Aung San Suu Kyi, the prominent Burmese politician, human rights defender and former prisoner of conscience who spent some 15 years under house arrest in Myanmar, is currently visiting Europe.
This historic trip – which includes stops in Norway to accept the Nobel Peace Prize and Ireland to accept Amnesty International’s Ambassador of Conscience Award – is her first visit to Europe in more than two decades.
The following timeline highlights the organization’s relationship with the Burmese activist over the past several decades:
1988 After more than 20 years of military rule, tens of thousands march to demand democracy. Soldiers fire on crowds, killing an estimated 3,000 people.
National League for Democracy (NLD) formed, with Aung San Suu Kyi general secretary. The NLD has a policy of non-violence and civil disobedience.
1989 Suu Kyi is placed under house arrest, without charge or trial. Amnesty International adopts Suu Kyi as a prisoner of conscience
1990 Despite detention of Suu Kyi, NLD wins election with 82 per cent of parliamentary seats. Myanmar authorities refuse to recognise results.
1991 Aung San Suu Kyi is declared winner of the 1991 Nobel Peace Prize.
Suu Kyi remains in detention.
1998 Suu Kyi makes a personal pledge in support of the Universal Declaration of Human Rights as part of Amnesty’s Get up, Sign up! campaign.
To mark the 10th anniversary of the pro-democracy movement in Myanmar, Amnesty launches a campaign calling on the Burmese government to end torture and release all political prisoners.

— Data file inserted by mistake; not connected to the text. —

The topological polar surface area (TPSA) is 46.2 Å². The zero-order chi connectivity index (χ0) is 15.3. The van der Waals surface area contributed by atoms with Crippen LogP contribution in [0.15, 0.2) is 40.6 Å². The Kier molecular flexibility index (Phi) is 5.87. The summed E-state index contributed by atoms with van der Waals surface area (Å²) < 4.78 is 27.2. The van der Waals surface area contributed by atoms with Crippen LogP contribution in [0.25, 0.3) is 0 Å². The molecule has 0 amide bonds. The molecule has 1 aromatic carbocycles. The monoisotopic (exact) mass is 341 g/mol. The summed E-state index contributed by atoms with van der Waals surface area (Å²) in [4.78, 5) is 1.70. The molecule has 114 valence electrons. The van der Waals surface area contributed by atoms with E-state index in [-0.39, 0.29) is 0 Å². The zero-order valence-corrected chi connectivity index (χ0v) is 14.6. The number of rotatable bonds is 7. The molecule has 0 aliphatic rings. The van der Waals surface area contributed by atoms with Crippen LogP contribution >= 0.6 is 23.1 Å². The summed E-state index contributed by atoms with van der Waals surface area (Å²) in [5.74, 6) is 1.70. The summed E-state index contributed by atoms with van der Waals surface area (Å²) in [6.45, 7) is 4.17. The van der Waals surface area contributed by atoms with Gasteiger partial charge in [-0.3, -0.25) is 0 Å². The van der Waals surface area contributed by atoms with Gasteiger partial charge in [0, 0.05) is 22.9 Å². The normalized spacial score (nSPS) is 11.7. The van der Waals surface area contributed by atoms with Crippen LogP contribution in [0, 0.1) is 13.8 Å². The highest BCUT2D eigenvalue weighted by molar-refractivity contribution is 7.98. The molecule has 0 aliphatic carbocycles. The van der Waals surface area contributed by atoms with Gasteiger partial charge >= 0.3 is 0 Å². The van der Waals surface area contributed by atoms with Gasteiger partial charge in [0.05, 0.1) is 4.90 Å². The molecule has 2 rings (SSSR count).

2003 Amnesty International granted access to Myanmar for the first time under an official visa.
2007 A new wave of public dissent begins, culminating with the monk-led peaceful “Saffron Revolution”, violently repressed by the authorities.
Amnesty International calls a Global Day of Action for Myanmar, with rallies in cities around the world.
2009 Aung San Suu Kyi is named the recipient of Amnesty’s Ambassador of Conscience Award.
2010 Amnesty International launches internet appeal to send 4,000 radios to Myanmar.
Main military-backed party claims victory in first general election since 1990. Opposition groups allege widespread fraud. A week after the election, Suu Kyi is released from house arrest.
2011 March Thein Sein is sworn in as president of a new government. August Thein Sein meets Suu Kyi.
October Some political prisoners, including comedian Zarganar, are freed in a general amnesty. December NLD re-registers as a political party.
2012 January Many political prisoners are released, including student leaders from the 1988 protests Min Ko Naing and Ko Ko Gyi. April NLD candidates, including Suu Kyi, win 43 of 44 parliamentary seats contested in by-elections.
Amnesty International points out that there are still hundreds of political prisoners in Myanmar, that abuses continue, particularly against Kachin civilians, and repressive laws remain in place.